So what happens when four Food Network chefs are each paired with a family member in a cooking challenge? It’s a competition to see which family cooks the best. Watch Anne Burrell, Alex Guarnaschelli, Robert Irvine and Geoffrey Zakarian battle it out to win a cash donation to their charity of choice. Bobby Deen hosts this Food Network special, which eliminates teams round by round until only one family is left standing.
Tune in: Sunday, November 18 at 10pm/9pm c
In just 90 seconds, FN Dish uncovered the best bites of 2012 (so far) from Food Network stars and Cooking Channel champs at the recent New York City Wine & Food Festival. Get a taste of their dining and at-home experiences: Click play on the video above for exclusive interviews with Bobby Flay, Jeff Mauro, Alex Guarnaschelli, Michael Symon, Robert Irvine, Alton Brown, Bobby and Jamie Deen, Marc Forgione, Marcel Vigneron, Ted Allen and the Neelys.
What’s the best bite you’ve had in 2012, whether it’s something you’ve made or had out? Tell us in the comments below.
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In Corry, Pa., Michele Sventek needed Robert Irvine’s help to give her restaurant, Michele’s, a new look and better food. Perhaps more importantly, she needed Robert to teach her the basics of running a restaurant since she had no experience in the culinary industry. In just two days, Robert gave Michele’s a much-needed overhaul and taught Michele how to best manage her staff and maintain food quality. We checked in with Michele to see how her restaurant is doing a few months after its Restaurant: Impossible renovation.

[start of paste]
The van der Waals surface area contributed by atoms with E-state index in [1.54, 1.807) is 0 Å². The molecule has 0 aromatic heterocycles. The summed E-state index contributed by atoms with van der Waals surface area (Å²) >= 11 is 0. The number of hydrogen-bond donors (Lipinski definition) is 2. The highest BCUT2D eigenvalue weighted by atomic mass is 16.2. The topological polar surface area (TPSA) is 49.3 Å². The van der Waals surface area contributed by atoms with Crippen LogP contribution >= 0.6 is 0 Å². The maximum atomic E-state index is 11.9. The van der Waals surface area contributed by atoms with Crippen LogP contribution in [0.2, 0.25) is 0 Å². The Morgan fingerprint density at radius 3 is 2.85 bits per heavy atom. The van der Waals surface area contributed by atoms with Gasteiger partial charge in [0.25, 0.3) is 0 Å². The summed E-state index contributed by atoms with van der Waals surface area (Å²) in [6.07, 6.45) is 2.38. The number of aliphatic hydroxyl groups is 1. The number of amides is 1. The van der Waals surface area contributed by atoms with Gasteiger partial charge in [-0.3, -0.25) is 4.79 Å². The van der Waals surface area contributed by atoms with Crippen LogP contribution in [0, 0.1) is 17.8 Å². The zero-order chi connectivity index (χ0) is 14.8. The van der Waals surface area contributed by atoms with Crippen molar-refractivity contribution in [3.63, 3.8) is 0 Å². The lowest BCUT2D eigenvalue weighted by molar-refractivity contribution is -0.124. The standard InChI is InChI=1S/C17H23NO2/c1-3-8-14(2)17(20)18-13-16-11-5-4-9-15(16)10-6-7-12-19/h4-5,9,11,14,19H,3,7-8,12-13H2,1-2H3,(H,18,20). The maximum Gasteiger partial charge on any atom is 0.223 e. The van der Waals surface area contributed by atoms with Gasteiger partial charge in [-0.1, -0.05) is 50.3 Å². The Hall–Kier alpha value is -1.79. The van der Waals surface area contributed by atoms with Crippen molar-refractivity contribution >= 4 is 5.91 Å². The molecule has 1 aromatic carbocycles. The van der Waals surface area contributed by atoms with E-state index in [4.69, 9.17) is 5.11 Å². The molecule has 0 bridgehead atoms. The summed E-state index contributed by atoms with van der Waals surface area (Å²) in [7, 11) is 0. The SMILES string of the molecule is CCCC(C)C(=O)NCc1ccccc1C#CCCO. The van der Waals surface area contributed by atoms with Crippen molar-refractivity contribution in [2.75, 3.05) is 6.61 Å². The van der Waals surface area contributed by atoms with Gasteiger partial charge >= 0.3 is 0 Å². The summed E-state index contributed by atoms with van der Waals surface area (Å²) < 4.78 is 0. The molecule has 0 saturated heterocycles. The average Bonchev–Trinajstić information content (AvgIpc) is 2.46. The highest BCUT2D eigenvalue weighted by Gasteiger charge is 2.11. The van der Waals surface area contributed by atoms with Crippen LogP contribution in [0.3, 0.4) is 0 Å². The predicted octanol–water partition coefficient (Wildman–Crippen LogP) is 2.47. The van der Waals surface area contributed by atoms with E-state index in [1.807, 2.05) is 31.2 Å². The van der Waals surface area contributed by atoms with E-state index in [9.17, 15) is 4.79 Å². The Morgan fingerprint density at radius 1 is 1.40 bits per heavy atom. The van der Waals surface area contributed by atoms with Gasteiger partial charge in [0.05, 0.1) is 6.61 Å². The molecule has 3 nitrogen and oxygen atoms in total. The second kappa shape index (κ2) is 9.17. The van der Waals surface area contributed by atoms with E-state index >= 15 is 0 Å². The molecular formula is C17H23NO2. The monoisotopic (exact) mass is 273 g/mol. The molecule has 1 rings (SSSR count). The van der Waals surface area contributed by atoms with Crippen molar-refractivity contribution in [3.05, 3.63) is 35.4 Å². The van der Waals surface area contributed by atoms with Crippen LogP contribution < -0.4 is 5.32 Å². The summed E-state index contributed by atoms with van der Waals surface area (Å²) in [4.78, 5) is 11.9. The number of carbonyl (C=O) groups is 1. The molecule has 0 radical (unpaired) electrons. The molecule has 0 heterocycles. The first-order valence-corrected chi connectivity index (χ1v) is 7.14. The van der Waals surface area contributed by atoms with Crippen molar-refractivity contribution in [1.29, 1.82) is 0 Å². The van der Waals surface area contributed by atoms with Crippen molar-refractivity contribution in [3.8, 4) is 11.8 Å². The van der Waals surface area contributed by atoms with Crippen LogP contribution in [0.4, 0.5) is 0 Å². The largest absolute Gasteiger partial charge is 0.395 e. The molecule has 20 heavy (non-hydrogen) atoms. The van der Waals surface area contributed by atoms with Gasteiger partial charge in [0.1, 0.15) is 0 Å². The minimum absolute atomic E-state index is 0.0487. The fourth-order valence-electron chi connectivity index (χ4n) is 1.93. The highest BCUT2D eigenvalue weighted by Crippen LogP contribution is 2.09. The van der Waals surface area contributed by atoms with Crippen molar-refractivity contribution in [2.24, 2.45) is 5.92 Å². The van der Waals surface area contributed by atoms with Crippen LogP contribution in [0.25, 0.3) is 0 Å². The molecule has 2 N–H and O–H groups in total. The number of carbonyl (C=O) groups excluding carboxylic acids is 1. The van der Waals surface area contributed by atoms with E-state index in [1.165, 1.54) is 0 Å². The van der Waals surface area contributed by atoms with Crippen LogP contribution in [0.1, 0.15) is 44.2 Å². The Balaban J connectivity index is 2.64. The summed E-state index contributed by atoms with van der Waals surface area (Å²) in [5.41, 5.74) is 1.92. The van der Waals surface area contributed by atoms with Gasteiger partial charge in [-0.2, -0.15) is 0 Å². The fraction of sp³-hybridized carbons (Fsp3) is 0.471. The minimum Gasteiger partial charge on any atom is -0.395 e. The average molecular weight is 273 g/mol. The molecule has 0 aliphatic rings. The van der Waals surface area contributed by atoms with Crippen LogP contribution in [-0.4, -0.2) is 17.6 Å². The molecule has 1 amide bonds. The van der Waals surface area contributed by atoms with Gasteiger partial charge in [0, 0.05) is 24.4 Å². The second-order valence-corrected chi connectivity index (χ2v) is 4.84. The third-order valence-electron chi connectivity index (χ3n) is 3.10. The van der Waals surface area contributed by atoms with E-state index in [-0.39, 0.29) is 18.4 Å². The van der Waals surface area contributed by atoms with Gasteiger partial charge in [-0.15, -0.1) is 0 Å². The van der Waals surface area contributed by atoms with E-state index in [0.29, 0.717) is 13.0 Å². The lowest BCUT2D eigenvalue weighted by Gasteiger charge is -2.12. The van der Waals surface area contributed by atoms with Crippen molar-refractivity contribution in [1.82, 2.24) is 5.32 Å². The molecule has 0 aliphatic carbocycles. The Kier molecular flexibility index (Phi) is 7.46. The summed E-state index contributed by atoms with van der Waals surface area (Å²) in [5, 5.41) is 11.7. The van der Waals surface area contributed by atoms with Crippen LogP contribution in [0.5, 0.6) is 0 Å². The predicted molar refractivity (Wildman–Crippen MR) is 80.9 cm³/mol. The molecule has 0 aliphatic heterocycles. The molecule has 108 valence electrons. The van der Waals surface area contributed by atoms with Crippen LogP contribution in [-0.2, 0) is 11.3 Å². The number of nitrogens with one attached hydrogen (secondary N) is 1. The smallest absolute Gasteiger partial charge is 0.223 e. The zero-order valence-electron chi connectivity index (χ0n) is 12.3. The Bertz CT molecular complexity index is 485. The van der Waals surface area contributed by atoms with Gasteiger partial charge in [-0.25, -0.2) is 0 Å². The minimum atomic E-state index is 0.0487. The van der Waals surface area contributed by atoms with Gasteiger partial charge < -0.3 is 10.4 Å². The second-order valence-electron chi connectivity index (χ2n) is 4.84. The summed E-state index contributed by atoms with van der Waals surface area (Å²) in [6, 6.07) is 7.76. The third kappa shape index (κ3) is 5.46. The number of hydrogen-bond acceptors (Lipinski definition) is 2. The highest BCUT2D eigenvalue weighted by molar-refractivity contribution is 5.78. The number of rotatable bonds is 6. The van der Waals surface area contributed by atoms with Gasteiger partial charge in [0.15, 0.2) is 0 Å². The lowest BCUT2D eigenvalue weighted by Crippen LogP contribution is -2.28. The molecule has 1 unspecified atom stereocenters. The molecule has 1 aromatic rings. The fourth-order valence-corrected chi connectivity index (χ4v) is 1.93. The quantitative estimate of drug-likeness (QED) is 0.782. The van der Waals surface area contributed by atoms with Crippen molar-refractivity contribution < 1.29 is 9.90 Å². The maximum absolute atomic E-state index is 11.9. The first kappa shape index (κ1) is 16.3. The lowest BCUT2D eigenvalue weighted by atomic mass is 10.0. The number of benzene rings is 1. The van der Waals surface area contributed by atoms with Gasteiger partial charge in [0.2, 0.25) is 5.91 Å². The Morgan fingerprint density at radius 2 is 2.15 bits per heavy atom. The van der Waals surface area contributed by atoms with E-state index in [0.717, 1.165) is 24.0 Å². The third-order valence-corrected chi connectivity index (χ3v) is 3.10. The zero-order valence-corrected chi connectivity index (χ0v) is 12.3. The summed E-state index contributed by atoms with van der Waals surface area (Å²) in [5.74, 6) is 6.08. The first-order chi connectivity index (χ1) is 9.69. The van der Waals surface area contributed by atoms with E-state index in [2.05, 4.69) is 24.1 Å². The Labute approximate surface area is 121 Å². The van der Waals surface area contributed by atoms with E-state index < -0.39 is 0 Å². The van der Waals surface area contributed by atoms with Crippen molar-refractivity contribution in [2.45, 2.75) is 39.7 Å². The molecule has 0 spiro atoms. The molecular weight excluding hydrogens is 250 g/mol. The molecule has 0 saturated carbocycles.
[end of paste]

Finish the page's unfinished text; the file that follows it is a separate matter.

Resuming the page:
Michele says that compared to last year, sales have increased “about 40 percent.” Robert wanted Michele’s to achieve $12,500 per month in sales, and Michele is happy to report that she “can see it happening as we progress.”
The new decor at Michele’s has been well received by customers. “Everyone likes the brightness of it, especially the wall between the dining area and the bar, the fireplace (people are excited for winter to see it working) and the mirrors,” Michele explains.
Fans of the popular social game ChefVille and Robert Irvine fanatics can rejoice — the two are coming together on a culinary adventure as they tackle a series of tasty to-dos.
Beginning today, Robert will face his biggest challenge yet as he helps ChefVille players enhance the in-game establishments they have designed by mastering dishes from around the world, while improving their restaurants.